Obama's Pay Restrictions Send Tough Message to Wall Street

By Don Miller
Associate Editor
Money Morning

Amid national outrage over revelations that Wall Street firms paid out more than $18 billion in bonuses while seeking massive taxpayer bailouts, President Barack Obama yesterday (Wednesday) announced plans to impose a $500,000 yearly cap on executive pay.

With his new Treasury Secretary, Timothy Geithner, at his side, Obama harshly criticized executives at major financial firms “who turned to the American people, hat in hand, when they were in trouble, even as they paid themselves their customary lavish bonuses.”

The President’s proposal is broadly seen as sending a blunt message that there are no longer two sets of rules in Washington, one for the “powerful,” and one for ordinary taxpayers, reported Tribune Interactive. Instead, “Wall Street will have to trim its sails if it wants Federal help.”

“There is a deep sense across the country that those who were not ... responsible for this crisis are bearing a greater burden than those who were,” said Treasury Secretary Geithner.

Describing the financial executive’s bonuses as “shameful,” the President laid out a compensation reform plan he had promised as part of a package of stricter regulations on the financial industry. 

The pay cap would lay the groundwork for next week’s unveiling of a new framework for spending the money that remains in the $700 billion Troubled Assets Relief Program (TARP) financial rescue fund.

The new rules represent a dramatic intervention into corporate America because they dictate long-term compensation restrictions even for companies that don’t receive government assistance.

The proposals include:

  • Requiring top executives at financial institutions to hold stock for several years before they can cash out.
  • Requiring nonbinding “say on pay” resolutions — that is, giving shareholders more say on executive compensation.
  • A Treasury-sponsored conference on a long-term overhaul of executive compensation.

The rules also put restrictions on golden parachutes – the lavish severance packages common for senior executives – and require more transparency for costs such as private jets, corporate “retreats,” office renovations and conferences.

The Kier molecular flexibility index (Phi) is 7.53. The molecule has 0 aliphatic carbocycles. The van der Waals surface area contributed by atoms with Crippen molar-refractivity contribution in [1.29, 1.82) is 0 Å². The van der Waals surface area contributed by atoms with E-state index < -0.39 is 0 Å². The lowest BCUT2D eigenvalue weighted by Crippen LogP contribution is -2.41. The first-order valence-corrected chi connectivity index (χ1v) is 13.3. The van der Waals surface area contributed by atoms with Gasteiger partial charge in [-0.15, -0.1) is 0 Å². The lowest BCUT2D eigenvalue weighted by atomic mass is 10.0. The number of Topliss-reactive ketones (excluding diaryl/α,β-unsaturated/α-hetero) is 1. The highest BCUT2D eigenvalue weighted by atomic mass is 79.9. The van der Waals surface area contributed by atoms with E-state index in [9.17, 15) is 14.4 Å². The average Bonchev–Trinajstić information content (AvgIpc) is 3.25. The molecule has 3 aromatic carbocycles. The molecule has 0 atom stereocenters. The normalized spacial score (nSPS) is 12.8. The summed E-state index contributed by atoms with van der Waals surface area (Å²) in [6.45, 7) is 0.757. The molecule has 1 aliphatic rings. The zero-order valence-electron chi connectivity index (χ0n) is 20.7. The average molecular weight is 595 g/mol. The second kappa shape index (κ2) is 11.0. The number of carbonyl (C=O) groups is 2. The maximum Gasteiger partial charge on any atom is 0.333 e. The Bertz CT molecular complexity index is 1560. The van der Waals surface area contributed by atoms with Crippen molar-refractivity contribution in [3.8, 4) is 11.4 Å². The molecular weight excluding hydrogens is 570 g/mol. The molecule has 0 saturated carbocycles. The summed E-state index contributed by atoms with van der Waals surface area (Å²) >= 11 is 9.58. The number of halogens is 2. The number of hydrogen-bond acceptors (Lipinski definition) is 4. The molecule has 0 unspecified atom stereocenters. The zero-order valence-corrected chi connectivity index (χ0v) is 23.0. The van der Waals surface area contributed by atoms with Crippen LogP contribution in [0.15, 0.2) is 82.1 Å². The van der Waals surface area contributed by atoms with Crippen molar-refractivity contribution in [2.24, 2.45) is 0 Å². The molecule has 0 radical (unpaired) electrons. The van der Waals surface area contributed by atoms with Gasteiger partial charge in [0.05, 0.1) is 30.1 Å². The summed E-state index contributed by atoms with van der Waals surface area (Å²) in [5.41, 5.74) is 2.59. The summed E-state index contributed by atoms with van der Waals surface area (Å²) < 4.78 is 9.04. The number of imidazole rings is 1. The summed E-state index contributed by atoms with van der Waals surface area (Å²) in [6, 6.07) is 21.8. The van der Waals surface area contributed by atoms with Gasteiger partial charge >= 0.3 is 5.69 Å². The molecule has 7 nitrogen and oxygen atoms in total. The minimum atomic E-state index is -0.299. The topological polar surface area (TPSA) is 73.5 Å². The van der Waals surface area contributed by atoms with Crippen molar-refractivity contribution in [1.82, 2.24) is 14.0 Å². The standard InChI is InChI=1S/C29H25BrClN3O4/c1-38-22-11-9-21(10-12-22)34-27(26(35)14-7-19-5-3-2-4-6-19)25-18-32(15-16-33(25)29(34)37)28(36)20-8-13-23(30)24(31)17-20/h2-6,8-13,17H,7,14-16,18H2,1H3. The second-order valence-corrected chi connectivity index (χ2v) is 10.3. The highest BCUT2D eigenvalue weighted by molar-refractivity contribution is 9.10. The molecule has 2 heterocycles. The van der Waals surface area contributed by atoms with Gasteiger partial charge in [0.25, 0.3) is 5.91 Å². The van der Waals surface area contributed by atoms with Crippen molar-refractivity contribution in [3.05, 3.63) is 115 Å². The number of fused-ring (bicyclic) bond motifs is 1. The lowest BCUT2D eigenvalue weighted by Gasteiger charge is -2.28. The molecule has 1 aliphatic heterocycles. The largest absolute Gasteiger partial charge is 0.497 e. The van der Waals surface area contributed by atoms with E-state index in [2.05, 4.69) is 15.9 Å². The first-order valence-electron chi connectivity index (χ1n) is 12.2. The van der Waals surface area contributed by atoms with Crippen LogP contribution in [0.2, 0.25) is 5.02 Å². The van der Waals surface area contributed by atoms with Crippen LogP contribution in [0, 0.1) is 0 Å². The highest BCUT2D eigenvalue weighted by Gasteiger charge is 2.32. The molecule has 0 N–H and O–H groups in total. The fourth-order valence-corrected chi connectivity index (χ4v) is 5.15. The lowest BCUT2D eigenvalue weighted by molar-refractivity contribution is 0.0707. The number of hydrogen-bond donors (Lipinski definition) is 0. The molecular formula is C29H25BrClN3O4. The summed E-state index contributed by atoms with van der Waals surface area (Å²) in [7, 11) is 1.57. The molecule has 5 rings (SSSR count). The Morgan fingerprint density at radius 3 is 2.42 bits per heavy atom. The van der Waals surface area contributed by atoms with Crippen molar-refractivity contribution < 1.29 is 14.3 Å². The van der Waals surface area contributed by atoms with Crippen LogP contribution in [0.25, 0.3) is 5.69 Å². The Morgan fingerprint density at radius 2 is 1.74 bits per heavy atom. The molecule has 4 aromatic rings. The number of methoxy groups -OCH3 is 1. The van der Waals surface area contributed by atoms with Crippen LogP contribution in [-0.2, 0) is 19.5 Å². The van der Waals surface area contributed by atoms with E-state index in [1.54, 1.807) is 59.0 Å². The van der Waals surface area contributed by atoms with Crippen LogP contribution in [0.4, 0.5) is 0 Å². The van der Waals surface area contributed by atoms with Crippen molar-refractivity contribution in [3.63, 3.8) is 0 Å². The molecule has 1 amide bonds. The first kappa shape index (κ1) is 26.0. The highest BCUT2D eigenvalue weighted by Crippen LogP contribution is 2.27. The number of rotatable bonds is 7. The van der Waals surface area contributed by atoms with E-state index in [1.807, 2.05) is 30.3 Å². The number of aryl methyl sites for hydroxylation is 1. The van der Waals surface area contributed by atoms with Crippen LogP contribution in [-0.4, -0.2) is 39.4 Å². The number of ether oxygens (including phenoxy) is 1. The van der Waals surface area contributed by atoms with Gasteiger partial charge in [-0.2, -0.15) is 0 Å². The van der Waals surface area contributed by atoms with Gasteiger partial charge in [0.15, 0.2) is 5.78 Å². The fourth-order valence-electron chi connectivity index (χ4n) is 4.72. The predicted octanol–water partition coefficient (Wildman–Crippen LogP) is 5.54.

“We’re taking the air out of golden parachutes,” Obama said.

Firms that want to pay executives above the $500,000 threshold would have to use stock that could not be sold or liquidated until they pay back the government funds.

Generally healthy institutions would have more leeway, but will also face the $500,000 limit if they’re getting government help. That cap can be waived with full public disclosure and a nonbinding shareholder vote, according to information provided by an administration official to Reuters.

Companies that have already collected money from the Treasury bailout begun by the Bush administration will have to show that they have complied with a current set of restrictions and reforms on executive pay and lending requirements "and agree to strict monitoring and oversight going forward.''

Those would include American International Group, Inc., (AIG), Bank of America Corp., (BAC) and Citigroup Inc. (C).

To consolidate opinion, Geithner will hold a conference with shareholder advocates, investors, executives and other interested parties to discuss executive pay reform at banks and help set guidelines for the future, the official said.

Compensation experts in the private sector have warned that an intrusion into the internal decisions of financial institutions could discourage participation in the rescue program and slow down the financial sector's recovery. They also argue that it could set a precedent for government regulation that undermines performance-based pay.

But even some Republicans, appalled by the arrogance of company decisions to pay bonuses and buy airplanes while drinking from the public trough, have few qualms about restrictions.

In ordinary situations where the taxpayers’ money is not involved, we shouldn’t set executive pay,” Sen. Richard Shelby (R-Ala.), the top Republican on the Senate Banking Committee, told MSNBC.

“But where you’ve got federal money involved, taxpayers’ money involved, TARP money involved, and the way they have spent it, with no accountability, is getting close to being criminal.”

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